Between the Lines The best is yet to come By David Lias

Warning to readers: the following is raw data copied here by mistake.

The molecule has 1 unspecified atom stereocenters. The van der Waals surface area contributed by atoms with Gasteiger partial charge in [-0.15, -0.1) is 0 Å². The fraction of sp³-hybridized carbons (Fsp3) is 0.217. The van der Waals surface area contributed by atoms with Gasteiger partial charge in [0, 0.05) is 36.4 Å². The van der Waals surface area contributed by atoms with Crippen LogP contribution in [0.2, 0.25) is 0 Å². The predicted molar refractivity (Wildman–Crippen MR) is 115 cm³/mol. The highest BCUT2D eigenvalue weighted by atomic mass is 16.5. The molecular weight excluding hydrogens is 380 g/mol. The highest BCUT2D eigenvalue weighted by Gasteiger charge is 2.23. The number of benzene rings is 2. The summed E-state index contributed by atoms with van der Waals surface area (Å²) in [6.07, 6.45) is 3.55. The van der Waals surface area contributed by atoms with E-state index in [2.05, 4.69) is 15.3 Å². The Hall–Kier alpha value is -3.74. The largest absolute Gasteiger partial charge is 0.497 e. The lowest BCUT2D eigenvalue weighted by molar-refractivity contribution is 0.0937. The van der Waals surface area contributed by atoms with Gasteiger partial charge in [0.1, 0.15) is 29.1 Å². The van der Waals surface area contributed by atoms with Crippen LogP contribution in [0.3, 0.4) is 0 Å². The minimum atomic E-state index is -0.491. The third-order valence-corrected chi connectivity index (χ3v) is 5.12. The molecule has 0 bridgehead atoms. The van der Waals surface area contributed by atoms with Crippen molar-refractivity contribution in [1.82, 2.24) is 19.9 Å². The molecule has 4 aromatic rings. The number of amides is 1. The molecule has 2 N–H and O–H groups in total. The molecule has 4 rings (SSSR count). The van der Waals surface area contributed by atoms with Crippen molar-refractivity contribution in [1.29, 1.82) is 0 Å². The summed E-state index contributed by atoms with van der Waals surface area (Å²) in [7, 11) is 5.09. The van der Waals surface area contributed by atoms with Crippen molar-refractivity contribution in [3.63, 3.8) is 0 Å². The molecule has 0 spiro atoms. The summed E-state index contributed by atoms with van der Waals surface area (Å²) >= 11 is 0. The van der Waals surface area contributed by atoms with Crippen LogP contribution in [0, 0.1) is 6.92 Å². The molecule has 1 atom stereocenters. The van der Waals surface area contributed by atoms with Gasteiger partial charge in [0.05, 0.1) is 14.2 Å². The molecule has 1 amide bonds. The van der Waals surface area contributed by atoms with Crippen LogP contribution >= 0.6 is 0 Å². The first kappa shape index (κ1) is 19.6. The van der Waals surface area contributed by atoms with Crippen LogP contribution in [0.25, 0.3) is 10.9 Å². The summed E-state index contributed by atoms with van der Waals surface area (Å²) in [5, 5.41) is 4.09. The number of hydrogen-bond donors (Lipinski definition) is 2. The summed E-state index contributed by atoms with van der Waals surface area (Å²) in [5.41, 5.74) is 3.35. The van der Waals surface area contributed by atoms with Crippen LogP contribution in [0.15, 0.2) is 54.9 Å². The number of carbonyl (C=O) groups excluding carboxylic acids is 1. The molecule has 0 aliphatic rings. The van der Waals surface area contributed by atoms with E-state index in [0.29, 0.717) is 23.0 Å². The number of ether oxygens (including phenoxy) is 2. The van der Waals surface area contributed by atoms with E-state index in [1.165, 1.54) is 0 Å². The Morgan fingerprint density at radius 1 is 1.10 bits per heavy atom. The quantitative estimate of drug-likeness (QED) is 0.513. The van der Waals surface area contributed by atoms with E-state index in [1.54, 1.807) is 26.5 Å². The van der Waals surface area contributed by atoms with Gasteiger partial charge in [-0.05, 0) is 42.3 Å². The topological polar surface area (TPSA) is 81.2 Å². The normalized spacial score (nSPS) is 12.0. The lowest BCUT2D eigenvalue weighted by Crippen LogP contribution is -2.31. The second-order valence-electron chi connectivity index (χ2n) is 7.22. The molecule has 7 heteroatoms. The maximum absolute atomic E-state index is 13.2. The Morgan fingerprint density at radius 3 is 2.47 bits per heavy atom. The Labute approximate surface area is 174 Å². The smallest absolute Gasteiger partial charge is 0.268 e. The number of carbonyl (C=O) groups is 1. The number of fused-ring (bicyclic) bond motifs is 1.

Plain Talk "The reports of my death have been greatly exaggerated." – Mark Twain. Argentine: Bring out cha dead! Bring out cha dead! Bring out cha dead! Krad: Here's one. Daiki: I'm not dead! Argentine: What? Krad: Nothing, here's your nine gold. Daiki: But I'm not dead! Argentine: Hey, he says he's not dead! Daiki: I'm not! Argentine: He isn't? Krad: Well, he will be soon; he's getting very old. Daiki: I'm getting better! Krad: No, you're not; you'll be stone dead in a moment. Argentine: I can't take him like that, it's against regulation. Daiki: I don't want to go in the cart! Krad: Oh, don't be such a baby. Argentine: I can't take him. Daiki: I feel fine. Krad: Well, do us a favor. Argentine: I can't. Krad: He's gunna be dead in a couple of minutes; it won't be long. – From Monty Python and the Holy Grail We know about the talk around town. We've heard it. The Plain Talk is headed for oblivion, according to the naysayers, just like the Seattle Post-Intelligencer, the Rocky Mountain News in Denver, CO, the Chicago Tribune, the Los Angeles Times and the Hartford (CT) Courant. I'm writing to set the record straight. The Plain Talk and Broadcaster doors are still open. We aren't going anywhere. Being in the newspaper business means you must deal with reality every day. We know the economic crisis is real. We aren't going to kid ourselves into simply ignoring it. We have felt it just as much as every other business in Vermillion. But that doesn't mean we're going anywhere. It's easy these days to know how Twain, or poor Daiki once felt. But, to be blunt: We aren't dead yet. There are at least three factors that have probably lead to a heightened amount of tongue wagging about the Plain Talk's future. The economy has been bleak. We won't argue with that. There are fewer people working at the Vermillion office. They aren't even printing from their Vermillion site any longer. Our response to these three observations is yes, yes and yes. Please keep in mind, however: We are doing our best to deal with the recession, just as you are. Fewer people are working here because they decided to do something else. The economy hasn't spurred a massive layoff of those employees by Yankton Media, Inc. In fact, unlike other newspaper companies, Yankton Media, Inc. has added new positions this year. There are exciting things in store for all of our readers. We aren't going anywhere. We are making the investment to be a viable part of the newspaper industry in southeastern South Dakota for generations to come. Yankton Media, Inc. (YMI) owns the Plain Talk, the Broadcaster, the Missouri Valley Shopper and the Yankton Daily Press & Dakotan. Gary Wood, co-owner of YMI and publisher of the Press & Dakotan, made the decision last summer to raze a building that stood next door to the Yankton newspaper office. A new building, more specifically, a pressroom, has been constructed in the old building's place. A press has been purchased, installed, and should be operational by the end of March 2009. We can't wait until that press is fully functional. Along with the installation of the press, YMI has committed to converting their pre-press operation to state-of-the-art computer to plate (CtP) equipment. The CtP equipment will allow us the opportunity to do an even better job with the capabilities of the press. Better overall reproduction quality will be seen. "The new press will add tremendous capabilities. It runs approximately three times faster than either of our current presses," Gary said. "There are 12 units instead of seven units which will allow us to produce eight broadsheet pages of process color in a 24 page paper or 16 pages of process color in a 48 page tab." We could also run a 12 page broadsheet paper with all 12 process color or 24 page tab with process color on every page, Gary notes, adding that the configuration of pages and color is far better than what we currently are capable of producing. And sounding like a true publisher, Gary mentions other things that are important to those who treasure reading a newspaper. Our readers and advertisers should see better color quality and reproduction quality. The new press will greatly minimize the black smudging and color registration issues with which our pressmen must constantly battle in their operation of our current, older press in Yankton, he said. We know the news has been grim lately. We believe, however, that it is always important to keep our readers informed with facts, not innuendo. We aren't going anywhere. We will continue to focus our efforts on serving the Vermillion community. And the best is yet to come.